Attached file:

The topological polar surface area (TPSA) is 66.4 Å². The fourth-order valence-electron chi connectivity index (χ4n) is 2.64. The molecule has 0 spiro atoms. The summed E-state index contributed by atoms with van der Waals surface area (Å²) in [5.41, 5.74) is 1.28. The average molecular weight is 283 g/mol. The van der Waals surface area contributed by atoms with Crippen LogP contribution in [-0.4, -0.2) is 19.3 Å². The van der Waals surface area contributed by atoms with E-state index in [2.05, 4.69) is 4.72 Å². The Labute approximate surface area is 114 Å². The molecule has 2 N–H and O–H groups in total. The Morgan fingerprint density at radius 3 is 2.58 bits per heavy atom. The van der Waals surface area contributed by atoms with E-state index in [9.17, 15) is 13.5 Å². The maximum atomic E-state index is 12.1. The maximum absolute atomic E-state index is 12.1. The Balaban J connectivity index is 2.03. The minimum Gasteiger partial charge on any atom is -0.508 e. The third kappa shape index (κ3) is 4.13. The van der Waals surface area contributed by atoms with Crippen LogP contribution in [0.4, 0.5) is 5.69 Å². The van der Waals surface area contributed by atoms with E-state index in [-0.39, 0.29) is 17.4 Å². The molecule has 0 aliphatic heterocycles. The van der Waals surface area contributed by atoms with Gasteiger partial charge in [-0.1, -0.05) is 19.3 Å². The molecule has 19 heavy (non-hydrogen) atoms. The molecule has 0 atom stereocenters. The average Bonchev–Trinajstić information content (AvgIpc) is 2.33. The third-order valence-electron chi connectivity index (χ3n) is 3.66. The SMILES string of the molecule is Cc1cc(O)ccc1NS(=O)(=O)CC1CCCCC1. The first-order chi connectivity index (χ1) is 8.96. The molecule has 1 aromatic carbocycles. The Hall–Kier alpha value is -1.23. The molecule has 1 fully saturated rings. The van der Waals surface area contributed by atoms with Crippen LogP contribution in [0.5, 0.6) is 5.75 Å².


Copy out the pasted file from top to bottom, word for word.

The topological polar surface area (TPSA) is 66.4 Å². The fourth-order valence-electron chi connectivity index (χ4n) is 2.64. The molecule has 0 spiro atoms. The summed E-state index contributed by atoms with van der Waals surface area (Å²) in [5.41, 5.74) is 1.28. The average molecular weight is 283 g/mol. The van der Waals surface area contributed by atoms with Crippen LogP contribution in [-0.4, -0.2) is 19.3 Å². The van der Waals surface area contributed by atoms with E-state index in [2.05, 4.69) is 4.72 Å². The Labute approximate surface area is 114 Å². The molecule has 2 N–H and O–H groups in total. The Morgan fingerprint density at radius 3 is 2.58 bits per heavy atom. The van der Waals surface area contributed by atoms with E-state index in [9.17, 15) is 13.5 Å². The maximum atomic E-state index is 12.1. The maximum absolute atomic E-state index is 12.1. The Balaban J connectivity index is 2.03. The minimum Gasteiger partial charge on any atom is -0.508 e. The third kappa shape index (κ3) is 4.13. The van der Waals surface area contributed by atoms with Crippen LogP contribution in [0.4, 0.5) is 5.69 Å². The van der Waals surface area contributed by atoms with E-state index in [-0.39, 0.29) is 17.4 Å². The molecule has 0 aliphatic heterocycles. The van der Waals surface area contributed by atoms with Gasteiger partial charge in [-0.1, -0.05) is 19.3 Å². The molecule has 19 heavy (non-hydrogen) atoms. The molecule has 0 atom stereocenters. The average Bonchev–Trinajstić information content (AvgIpc) is 2.33. The third-order valence-electron chi connectivity index (χ3n) is 3.66. The SMILES string of the molecule is Cc1cc(O)ccc1NS(=O)(=O)CC1CCCCC1. The first-order chi connectivity index (χ1) is 8.96. The molecule has 1 aromatic carbocycles. The Hall–Kier alpha value is -1.23. The molecule has 1 fully saturated rings. The van der Waals surface area contributed by atoms with Crippen LogP contribution in [0.5, 0.6) is 5.75 Å².